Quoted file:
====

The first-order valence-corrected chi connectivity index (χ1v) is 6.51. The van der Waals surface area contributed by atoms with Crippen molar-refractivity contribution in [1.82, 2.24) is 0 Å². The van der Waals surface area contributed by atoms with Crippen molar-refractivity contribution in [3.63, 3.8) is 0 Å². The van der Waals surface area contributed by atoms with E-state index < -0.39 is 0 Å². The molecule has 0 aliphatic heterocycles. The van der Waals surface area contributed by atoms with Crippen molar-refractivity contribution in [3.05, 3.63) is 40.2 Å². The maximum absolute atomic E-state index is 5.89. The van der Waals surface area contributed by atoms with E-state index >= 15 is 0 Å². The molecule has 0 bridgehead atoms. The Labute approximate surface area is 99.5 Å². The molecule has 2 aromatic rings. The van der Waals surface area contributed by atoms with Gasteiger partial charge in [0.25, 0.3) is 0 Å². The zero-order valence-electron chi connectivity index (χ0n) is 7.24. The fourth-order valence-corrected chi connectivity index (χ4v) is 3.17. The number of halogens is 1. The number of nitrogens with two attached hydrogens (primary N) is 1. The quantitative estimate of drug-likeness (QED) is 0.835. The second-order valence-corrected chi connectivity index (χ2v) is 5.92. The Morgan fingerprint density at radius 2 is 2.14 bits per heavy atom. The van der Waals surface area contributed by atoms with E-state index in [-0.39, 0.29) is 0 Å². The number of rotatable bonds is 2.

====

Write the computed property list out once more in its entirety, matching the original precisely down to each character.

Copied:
The first-order valence-corrected chi connectivity index (χ1v) is 6.51. The van der Waals surface area contributed by atoms with Crippen molar-refractivity contribution in [1.82, 2.24) is 0 Å². The van der Waals surface area contributed by atoms with Crippen molar-refractivity contribution in [3.63, 3.8) is 0 Å². The van der Waals surface area contributed by atoms with E-state index < -0.39 is 0 Å². The molecule has 0 aliphatic heterocycles. The van der Waals surface area contributed by atoms with Crippen molar-refractivity contribution in [3.05, 3.63) is 40.2 Å². The maximum absolute atomic E-state index is 5.89. The van der Waals surface area contributed by atoms with E-state index >= 15 is 0 Å². The molecule has 0 bridgehead atoms. The Labute approximate surface area is 99.5 Å². The molecule has 2 aromatic rings. The van der Waals surface area contributed by atoms with Gasteiger partial charge in [0.25, 0.3) is 0 Å². The zero-order valence-electron chi connectivity index (χ0n) is 7.24. The fourth-order valence-corrected chi connectivity index (χ4v) is 3.17. The number of halogens is 1. The number of nitrogens with two attached hydrogens (primary N) is 1. The quantitative estimate of drug-likeness (QED) is 0.835. The second-order valence-corrected chi connectivity index (χ2v) is 5.92. The Morgan fingerprint density at radius 2 is 2.14 bits per heavy atom. The van der Waals surface area contributed by atoms with E-state index in [-0.39, 0.29) is 0 Å². The number of rotatable bonds is 2.